Toilet humour. It’s been with us long before Thomas Crapper perfected the modern ballcock flushing mechanism in the late 19th century (in fact, according to Wikipedia, the flushing toilet was invented by John Harrington, way back in 1596). In fact, the commode itself has evolved far more than the brand of comedy named after it.
But then, there’s The Immaculate Conception of Little Dizzle. Seattle writer-director David Russo opens his big screen debut with a gorgeous, delicately rendered message-in-a-bottle title sequence that has “art film” written all over it. But once the bottle is retrieved and opened by Dory, Dizzle’s wide-eyed, innocent protagonist (Marshall Allman), its uninspiring, expletive-laden message sets the tone for the remainder of the film.
Dory is subsequently fired from his high-tech, high salaried white-collar job. He embarks on a haphazard religious quest when he finds work with Spiffy Jiffy Janitorial Services, a four-musketeer misfit outfit comprised of cross-dressing Weird William (Richard Lefebvre) crack-addled carnal lovebirds Ethyl and Methyl (Tania Raymonde and Tygh Runyan) and trash-can philosopher-piss artist, OC (Vince Vieluf). OC, in particular, explains the movie by way of explaining his own artwork: “Yes, there’s toilet humour. But there’s also toilet sadness, toilet triumph, toilet a lot of things, because I’m a janitor, and this is my world.”
One of Spiffy Jiffy’s clients is Corsica, a cutting edge, product research company; one of the job’s few perks, we soon find out, is the seemingly endless supply of “test cookies” found in their cafeteria trashcan. These cookies are chemically engineered to produce heat when eaten, simulating a home-baked, oven-fresh experience. They’re also hallucinogenic, highly addictive and not without unpleasant side-effects, including nausea, gas, bloating, mood swings and extreme salt cravings — all exclusive to the males (and only the males) who consume them. By the time we find out that the Spiffy Jiffy workers are unwitting guinea pigs — and the aforementioned side-effects are more than just gastro-intestinal discomfort — things start to get weird. But by this time, we’ve bought into the characters; we’re ready to follow them to the bitter-sweet end and through the miracle of modern science that ensues (as predicted in the film’s title).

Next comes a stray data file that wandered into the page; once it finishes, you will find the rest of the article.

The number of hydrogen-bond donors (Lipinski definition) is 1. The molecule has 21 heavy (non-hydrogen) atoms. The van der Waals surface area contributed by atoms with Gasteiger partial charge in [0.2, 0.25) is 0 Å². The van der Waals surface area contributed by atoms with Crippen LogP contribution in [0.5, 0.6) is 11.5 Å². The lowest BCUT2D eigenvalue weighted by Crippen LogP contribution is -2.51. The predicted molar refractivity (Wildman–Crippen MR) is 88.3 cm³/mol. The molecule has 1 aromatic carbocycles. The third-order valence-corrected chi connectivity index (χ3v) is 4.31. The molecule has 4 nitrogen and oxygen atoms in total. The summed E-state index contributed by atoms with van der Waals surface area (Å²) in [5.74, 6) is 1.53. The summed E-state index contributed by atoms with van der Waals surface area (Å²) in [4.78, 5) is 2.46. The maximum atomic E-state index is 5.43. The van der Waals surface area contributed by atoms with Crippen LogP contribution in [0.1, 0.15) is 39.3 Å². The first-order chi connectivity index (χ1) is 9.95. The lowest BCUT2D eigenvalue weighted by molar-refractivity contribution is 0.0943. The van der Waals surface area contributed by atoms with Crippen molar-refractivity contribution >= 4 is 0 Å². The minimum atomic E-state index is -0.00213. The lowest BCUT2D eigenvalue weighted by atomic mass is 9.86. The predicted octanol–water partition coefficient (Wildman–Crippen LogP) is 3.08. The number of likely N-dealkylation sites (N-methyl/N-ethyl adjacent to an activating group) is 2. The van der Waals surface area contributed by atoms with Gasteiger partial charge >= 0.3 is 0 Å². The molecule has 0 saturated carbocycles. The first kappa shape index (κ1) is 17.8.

Russo has assembled a remarkable cast, likely more familiar to TV viewers than art film connoisseurs. Together, they do a great job of sustaining the energy and humour (toilet and table top) throughout Dizzle’s chaotic plot twists and spirals. He also employs a litany of modern special effects and animation techniques that, for the most part, work well with the cast and content, generating momentum rather than creating distractions. Obvious commentary on our consumer-centric, throwaway culture aside, the film manages to draw you in with its flow until you’re caught up in its virtual vortex and on your way down the proverbial pipe to the far-from-foregone conclusion,
The Immaculate Conception of Little Dizzle transcends its ew-inspiring premise to flush out an end product that is urinal cake fresh, utterly unique, genuinely funny and ultimately, dare we say, uplifting. It’s also immensely likable, moderately profound and definitely worth catching the first time around. Or, in other words, something to think about while you’re sitting on your Harrington, contemplating life.